Every day I am recognized on the streets of cities and small towns, in airports, restaurants and shops. Wherever I go strangers approach, asking for my autograph, and while I sign they recall a television event of which I was a part. Seldom, however, is that event one of the thousands of baseball, football and basketball games I called over four decades on national television.
Nor do they usually remind me of one of the many dramatic events from the winter and summer Olympic games that I anchored for NBC. Nope. What they remember, very often as clearly as the Sunday afternoon they saw it, is one of the fishing and hunting episodes in which I appeared as host of The American Sportsman.
For a while this was a puzzling phenomenon. My appearances on The American Sportsman which ran on ABC from the '60s into the '80s amounted to a fraction of the time I spent broadcasting general sports. What was it about that granddaddy of all outdoors series that has so endeared me to so many people?
A writer I know provided one answer. "Oh, they remember you as a sports broadcaster, too," he said. "They heard you call the 715th career homer by Hank Aaron, and the so-called "Immaculate Reception" Terry Bradshaw to Franco Harris and all the other historic sports moments carried to them on the wings of your voice."
"But what they have held dear," he concluded, "are those times in the field or on the water with a shotgun or a fly rod in your hands. That's where they got to know you, and that's why they respect you so much and want to say hello when they see you somewhere. On those shows, they saw you doing what they have done, laughing as they have laughed, feeling the thrill of a big fish on the line or the flush of a cock pheasant in a Nebraska cornfield. In a way, they were with you on those trips. So, they remember."
It seemed almost too simple an answer, yet it made a lot of sense. I never thought of myself as anything more than an ordinary guy who has been extraordinarily lucky. How many of us get to watch sports, or go hunting and fishing all our lives, and get paid for it? None of it is as easy as it looks, certainly. But it isn't that hard either, if you do your homework.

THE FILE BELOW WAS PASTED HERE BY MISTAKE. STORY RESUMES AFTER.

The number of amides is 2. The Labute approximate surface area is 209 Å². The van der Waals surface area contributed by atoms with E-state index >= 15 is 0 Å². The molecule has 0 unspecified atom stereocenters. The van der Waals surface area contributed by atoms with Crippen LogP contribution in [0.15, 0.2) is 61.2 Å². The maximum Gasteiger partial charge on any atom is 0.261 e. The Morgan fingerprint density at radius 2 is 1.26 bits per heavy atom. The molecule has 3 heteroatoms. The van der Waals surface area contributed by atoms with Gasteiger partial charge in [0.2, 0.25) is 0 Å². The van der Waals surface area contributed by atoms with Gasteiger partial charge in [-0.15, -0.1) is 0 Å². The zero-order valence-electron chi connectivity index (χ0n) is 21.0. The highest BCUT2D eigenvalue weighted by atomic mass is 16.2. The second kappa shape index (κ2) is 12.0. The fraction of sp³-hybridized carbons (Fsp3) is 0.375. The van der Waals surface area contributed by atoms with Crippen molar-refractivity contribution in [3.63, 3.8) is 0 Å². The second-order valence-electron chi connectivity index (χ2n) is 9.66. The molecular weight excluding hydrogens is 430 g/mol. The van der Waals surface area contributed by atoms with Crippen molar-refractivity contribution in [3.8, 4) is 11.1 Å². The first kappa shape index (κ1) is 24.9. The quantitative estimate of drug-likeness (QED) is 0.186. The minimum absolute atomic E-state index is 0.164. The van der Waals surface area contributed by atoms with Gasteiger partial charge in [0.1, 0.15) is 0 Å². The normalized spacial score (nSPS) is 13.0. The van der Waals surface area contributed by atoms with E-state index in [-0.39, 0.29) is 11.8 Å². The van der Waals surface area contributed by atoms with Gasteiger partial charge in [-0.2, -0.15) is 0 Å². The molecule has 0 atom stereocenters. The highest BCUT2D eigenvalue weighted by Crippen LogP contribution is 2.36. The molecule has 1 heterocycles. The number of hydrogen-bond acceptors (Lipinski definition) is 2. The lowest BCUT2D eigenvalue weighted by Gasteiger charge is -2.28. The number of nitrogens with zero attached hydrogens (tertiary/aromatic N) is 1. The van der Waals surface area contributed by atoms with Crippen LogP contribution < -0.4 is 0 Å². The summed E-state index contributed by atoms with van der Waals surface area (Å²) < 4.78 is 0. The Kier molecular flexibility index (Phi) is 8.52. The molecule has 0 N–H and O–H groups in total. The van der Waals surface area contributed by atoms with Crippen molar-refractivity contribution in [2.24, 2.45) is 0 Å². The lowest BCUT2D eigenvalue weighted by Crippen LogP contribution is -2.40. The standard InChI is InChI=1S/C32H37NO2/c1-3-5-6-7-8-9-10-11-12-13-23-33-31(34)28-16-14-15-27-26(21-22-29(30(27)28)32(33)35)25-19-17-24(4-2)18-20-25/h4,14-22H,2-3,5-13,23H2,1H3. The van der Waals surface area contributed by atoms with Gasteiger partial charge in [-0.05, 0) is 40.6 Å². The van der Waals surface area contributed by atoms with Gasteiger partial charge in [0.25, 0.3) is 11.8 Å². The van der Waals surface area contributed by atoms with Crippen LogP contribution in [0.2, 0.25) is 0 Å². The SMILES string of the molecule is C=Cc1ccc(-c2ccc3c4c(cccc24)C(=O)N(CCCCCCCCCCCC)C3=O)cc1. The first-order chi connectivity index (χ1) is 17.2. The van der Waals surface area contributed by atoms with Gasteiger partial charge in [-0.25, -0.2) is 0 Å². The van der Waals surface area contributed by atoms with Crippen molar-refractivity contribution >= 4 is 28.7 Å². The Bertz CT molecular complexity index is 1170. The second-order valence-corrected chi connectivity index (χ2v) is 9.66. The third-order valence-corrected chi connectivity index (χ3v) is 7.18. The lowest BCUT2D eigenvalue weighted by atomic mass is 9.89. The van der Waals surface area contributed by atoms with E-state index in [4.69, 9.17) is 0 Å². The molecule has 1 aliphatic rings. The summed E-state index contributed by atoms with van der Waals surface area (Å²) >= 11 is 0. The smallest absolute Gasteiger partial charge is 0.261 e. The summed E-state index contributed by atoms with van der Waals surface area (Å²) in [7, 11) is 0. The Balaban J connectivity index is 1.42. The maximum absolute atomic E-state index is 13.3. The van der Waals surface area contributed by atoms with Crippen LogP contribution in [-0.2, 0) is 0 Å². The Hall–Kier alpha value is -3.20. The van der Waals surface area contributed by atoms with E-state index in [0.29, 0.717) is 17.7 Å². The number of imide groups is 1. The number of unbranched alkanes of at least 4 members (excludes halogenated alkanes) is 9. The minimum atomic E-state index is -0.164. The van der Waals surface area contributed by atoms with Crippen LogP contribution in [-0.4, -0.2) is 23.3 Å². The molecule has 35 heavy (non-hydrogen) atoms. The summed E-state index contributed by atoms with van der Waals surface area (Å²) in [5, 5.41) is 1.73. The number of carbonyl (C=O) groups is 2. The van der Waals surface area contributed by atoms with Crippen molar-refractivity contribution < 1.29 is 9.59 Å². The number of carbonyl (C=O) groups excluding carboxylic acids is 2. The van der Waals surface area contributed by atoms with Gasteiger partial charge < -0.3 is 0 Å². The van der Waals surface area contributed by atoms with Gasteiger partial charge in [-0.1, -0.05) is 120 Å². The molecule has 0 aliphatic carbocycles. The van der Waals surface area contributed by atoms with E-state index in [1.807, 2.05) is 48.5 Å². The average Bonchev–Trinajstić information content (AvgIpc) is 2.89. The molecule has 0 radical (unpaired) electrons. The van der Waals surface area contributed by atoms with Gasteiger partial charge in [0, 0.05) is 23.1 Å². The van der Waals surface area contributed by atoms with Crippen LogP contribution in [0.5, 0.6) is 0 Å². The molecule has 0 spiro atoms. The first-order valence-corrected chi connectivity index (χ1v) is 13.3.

On those American Sportsman shows, I met a lot people from show business who became my friends. Among them: the gracious Bing Crosby, the hysterically funny Phil Harris and the outrageous Gypsy Rose Lee. Then there was a steady parade of my friends from the sports world, many of whom I got to know better on a week's trip for the Sportsman than I did in many seasons on the job. Ted Williams, Terry Bradshaw, Bud Grant, Brooks Robinson, Maury Wills, Carl Yazstremski, Pete Rozelle, and others all became good friends, even confidantes, after we went fishing or hunting on the The American Sportsman.
Among the cavalcade of memories stands a tall, handsome man who left an indelible mark on the rich and varied fabric of our national sports. His name was Bear Bryant, my vote as the best college football coach I ever saw and I saw most of them, including Bud Wilkinson, whose Oklahoma games I covered for years.
Anyway, Bryant and I went quail hunting back in the early 70s, near the end of his reign at Alabama where he was revered as something close to a god. Known as a taskmaster by all who played for him, Bear was the epitome of grace and warmth as we hunted together. That feeling we shared somehow was transmitted to the audience, because it is one of the shows people remember most when they approach me for an autograph.
What is it about the outdoors that makes friends for life?
It was on a trout stream where I really got to know my friend Bobby Knight. I want to say something here that is important. If you believe that I tell the truth, believe this: no coach in any sport ever cared more about his players than Bobby Knight. Winning is big to Bobby, very big. But what has always been bigger is that his players put forth their best effort. What happened at Indiana is really very simple. Bobby Knight just stayed too long at the dance.
I remember a night we spent with basketball guru Pete Newell in Hawaii, when Pete and I tried to convince Knight, who had won three national championships, to move on. A new administration had taken over at the school, and we felt that the altered atmosphere would not be hospitable to Bobby. He understood the logic of what we were saying, but he said he wanted to win one more championship.
As things turned out, it was one bridge too far for Bobby, and he was defeated in one of the most humiliating battles any coach ever faced. In my opinion, the university didn't acquit itself well in its campaign to get rid of the man who brought it so much fame.
But delayed endings are never easy and often bitter.
Not too long ago, after he had found new employment at Texas Tech, he called me and said, "Curt, I should have listened to you." I said nothing, except to offer encouragement in his new job. Then, he asked me to be the master of ceremonies at a fund raising dinner. I agreed, of course.
It will be great to see Bobby again. Maybe we'll make a date for another fishing trip before the night's over.
CITGO In Search of Flywater airs Sundays at 7:30 a.m. ET and Thursdays at 6:00 a.m. ET during the months of July, August and September. A new Curt Gowdy memory appears in this space every other week.